Apple has been experiencing a series of outages this morning to it’s Cloud services and online stores, including the App Store, iTunes, the iBook Store and the Mac App Store. As of this posting, these stores remain offline, and have been since just before 5 am EST. In addition, their iCloud services, including Mail and iCloud account management were offline from the same starting time, but were restored 4 hours later.
Clear is a task manager centered around dragging and re-arranging your to-do list. There are no due dates, no tags, and no notes section (though I do miss the latter). All you do in Clear is choose a task list, then pull down to create a new task. It’s beautifully simple.
If that has piqued your interest, you’re free to try the app out for yourself, because it’s currently free for 24 hours. The developers at Realmac Software have made the decision to pull one version of the app, Clear+, from the App Store and leave the original Clear as a universal app. If that sounds a bit confusing, this letter from the developers should explain the situation.
However, the takeaway here is that there’s a great $5 task manager has gone free for the day. If iOS Reminders are a bit too cumbersome to create, and hardcore apps like OmniFocus or Things are too complicated, then Clear may be perfect for you.
Apple announced some huge numbers yesterday for the App Store. Crazy big numbers in fact:
– Customers spent over $10 billion in the App Store in 2013
– Over $1 billion was spent last December alone
– Almost 3 billion apps were downloaded in December, which was the most successful month in App Store history.
Jon Gruber adds some useful perspective on how striking this is:
Interesting comparison to today’s App Store announcement. Apple’s retail stores, which the company started in 2001 and which sell hardware costing thousands of dollars a pop, generate $20 billion in annual revenue. The App Store, which started in 2008 and predominantly sells apps costing a few bucks a pop, is already at $10 billion in annual revenue.
These are incredible numbers and it’s still a little amazing to see the momentum and impact of mobile apps. I know I’ve done my share to contribute to those crazy figures – to the tune of hundreds and hundreds of iOS apps purchased.
If you’ve ever used Paypal as your payment method for the App Store / iTunes you may have noticed that Apple seems to have quite a serious vendetta going against Paypal. I’ve used Paypal as my payment method since the very beginning of the App Store and several times over the years the iTunes Store has hit me with messages and roadblocks suggesting that Paypal was ‘not an accepted payment method’.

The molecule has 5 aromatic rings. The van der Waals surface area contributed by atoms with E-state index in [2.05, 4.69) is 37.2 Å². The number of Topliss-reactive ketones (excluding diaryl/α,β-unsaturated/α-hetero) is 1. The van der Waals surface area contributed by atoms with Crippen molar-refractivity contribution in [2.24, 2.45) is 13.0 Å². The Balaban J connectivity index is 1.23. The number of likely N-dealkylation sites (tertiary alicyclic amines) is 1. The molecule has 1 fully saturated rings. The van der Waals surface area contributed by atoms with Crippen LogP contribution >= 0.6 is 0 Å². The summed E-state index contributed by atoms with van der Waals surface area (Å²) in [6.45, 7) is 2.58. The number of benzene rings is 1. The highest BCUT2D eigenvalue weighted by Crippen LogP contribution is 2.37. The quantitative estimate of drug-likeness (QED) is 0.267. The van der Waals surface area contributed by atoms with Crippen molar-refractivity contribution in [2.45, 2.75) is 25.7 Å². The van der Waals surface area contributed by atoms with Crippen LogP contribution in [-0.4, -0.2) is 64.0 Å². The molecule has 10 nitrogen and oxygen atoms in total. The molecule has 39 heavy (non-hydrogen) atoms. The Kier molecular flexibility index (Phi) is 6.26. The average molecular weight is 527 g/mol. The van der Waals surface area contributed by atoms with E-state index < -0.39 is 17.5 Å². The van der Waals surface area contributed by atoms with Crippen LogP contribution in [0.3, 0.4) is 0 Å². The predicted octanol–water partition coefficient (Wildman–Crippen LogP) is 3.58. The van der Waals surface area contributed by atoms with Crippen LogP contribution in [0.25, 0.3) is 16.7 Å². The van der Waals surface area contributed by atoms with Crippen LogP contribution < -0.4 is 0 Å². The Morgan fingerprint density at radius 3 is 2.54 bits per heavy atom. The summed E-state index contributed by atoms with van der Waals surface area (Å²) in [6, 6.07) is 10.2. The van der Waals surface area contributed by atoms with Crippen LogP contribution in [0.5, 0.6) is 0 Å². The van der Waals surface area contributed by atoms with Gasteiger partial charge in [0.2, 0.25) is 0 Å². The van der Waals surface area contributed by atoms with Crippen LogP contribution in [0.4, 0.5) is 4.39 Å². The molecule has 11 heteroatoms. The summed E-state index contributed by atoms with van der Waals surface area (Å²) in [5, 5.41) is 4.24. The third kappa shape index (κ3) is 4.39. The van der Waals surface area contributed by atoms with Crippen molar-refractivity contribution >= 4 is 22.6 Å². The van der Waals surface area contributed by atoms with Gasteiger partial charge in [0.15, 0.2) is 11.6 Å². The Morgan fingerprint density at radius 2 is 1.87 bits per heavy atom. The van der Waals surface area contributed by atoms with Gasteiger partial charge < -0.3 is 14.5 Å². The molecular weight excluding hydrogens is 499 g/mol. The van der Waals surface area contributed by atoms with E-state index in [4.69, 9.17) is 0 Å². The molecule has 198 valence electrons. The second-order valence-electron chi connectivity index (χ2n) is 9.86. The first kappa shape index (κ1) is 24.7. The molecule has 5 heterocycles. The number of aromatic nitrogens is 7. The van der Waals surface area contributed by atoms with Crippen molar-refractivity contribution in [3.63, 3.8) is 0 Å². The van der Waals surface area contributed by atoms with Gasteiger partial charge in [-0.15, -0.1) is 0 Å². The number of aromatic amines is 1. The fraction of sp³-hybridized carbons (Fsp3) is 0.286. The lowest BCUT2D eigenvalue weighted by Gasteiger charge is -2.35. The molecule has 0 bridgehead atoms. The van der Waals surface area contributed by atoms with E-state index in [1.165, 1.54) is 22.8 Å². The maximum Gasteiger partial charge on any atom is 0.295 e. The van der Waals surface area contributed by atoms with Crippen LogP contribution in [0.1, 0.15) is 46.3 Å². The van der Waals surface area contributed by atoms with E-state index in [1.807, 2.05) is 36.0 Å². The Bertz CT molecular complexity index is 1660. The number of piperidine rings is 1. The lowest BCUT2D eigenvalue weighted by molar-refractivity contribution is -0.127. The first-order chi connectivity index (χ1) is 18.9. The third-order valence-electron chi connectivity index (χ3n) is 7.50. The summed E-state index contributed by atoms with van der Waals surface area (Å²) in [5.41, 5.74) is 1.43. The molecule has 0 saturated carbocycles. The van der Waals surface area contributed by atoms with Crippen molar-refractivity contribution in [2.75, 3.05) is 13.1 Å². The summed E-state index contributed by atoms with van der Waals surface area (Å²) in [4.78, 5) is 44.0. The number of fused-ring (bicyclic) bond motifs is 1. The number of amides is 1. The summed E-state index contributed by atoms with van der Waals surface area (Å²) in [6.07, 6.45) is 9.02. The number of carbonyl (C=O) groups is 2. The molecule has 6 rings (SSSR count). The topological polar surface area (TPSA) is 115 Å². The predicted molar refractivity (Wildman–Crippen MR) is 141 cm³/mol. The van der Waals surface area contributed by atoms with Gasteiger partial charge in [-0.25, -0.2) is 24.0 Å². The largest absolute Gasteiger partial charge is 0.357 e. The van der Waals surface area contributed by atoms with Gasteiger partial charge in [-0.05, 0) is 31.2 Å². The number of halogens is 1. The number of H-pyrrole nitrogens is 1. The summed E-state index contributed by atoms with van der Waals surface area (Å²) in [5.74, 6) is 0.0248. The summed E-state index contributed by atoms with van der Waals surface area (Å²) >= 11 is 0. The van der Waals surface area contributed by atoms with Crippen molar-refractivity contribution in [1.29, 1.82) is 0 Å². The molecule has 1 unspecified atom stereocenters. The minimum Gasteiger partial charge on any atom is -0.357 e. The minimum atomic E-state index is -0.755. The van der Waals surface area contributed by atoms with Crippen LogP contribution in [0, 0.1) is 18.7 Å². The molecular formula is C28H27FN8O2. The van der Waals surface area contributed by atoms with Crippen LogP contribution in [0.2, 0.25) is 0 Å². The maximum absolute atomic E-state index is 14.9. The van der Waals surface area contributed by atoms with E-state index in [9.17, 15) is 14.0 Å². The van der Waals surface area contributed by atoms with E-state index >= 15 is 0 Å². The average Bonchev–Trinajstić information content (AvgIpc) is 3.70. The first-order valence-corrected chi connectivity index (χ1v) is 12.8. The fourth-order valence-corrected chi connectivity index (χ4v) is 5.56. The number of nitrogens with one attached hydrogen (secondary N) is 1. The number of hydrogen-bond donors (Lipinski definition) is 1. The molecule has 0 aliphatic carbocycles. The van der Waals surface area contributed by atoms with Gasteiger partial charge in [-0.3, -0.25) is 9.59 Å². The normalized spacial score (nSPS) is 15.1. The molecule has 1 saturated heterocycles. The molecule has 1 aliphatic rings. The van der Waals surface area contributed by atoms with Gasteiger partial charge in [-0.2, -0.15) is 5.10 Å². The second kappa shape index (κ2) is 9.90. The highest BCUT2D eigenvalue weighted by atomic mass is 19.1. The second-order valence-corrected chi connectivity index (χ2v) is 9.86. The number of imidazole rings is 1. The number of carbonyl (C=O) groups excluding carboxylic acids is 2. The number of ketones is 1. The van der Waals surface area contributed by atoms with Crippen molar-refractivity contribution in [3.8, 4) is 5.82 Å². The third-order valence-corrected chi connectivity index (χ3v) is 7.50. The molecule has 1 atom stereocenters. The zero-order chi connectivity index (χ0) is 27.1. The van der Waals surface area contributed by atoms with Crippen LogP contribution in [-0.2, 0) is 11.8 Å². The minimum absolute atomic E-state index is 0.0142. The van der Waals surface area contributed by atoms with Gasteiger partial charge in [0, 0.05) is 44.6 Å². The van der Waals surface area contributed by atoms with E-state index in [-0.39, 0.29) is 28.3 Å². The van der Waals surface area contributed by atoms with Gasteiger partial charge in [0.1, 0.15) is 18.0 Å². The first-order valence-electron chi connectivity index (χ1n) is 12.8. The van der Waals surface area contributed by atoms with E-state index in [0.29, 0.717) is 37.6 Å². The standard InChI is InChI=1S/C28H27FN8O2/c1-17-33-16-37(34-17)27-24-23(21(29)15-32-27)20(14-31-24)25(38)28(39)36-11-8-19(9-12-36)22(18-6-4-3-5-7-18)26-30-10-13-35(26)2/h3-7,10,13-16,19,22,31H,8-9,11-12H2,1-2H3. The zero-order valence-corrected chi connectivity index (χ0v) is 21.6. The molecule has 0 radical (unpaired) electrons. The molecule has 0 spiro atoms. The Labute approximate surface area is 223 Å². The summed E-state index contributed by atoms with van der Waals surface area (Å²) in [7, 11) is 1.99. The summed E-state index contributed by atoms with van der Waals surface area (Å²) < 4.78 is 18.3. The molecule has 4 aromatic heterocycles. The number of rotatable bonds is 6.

Well, I’m here to tell you that is nonsense. Paypal has always been an accepted method and it still is now.
This morning I had one of these occasions where the App Store got its knickers in a twist – apparently because there was some issue with payment for an In-App purchase I made recently. For some reason the payment did not clear successfully with Paypal. My balance in Paypal is always far larger than needed to cover any iTunes purchases – so I imagine on that particular day the App Store was just unable to hit the Paypal authorization server or some such circumstance. In any case, I never received any sort of notification of a failed purchase at all – from the ITunes store or Paypal.
The App Store is heading for another big milestone – one million apps. And apps designed for the iPad now account for more than one third of those available in the App Store, despite the iPad being released nearly two years after the App Store opened.
The last announced numbers from Apple, back on their Q3 earnings call, were 900,000 apps total and 375,00 iPad apps. Appsfire.com recently tweeted that the store had hit the 950,000 apps mark – and Appshopper.com shows 953,218 available apps as I type this.
One million apps will be a notable milestone for the App Store. 500,000 iPad apps will be a big one for the iPad as well – and I imagine that’s not far off. We should see a new iPads Apple event next month and I’m sure we’ll get plenty of detail on all these big numbers.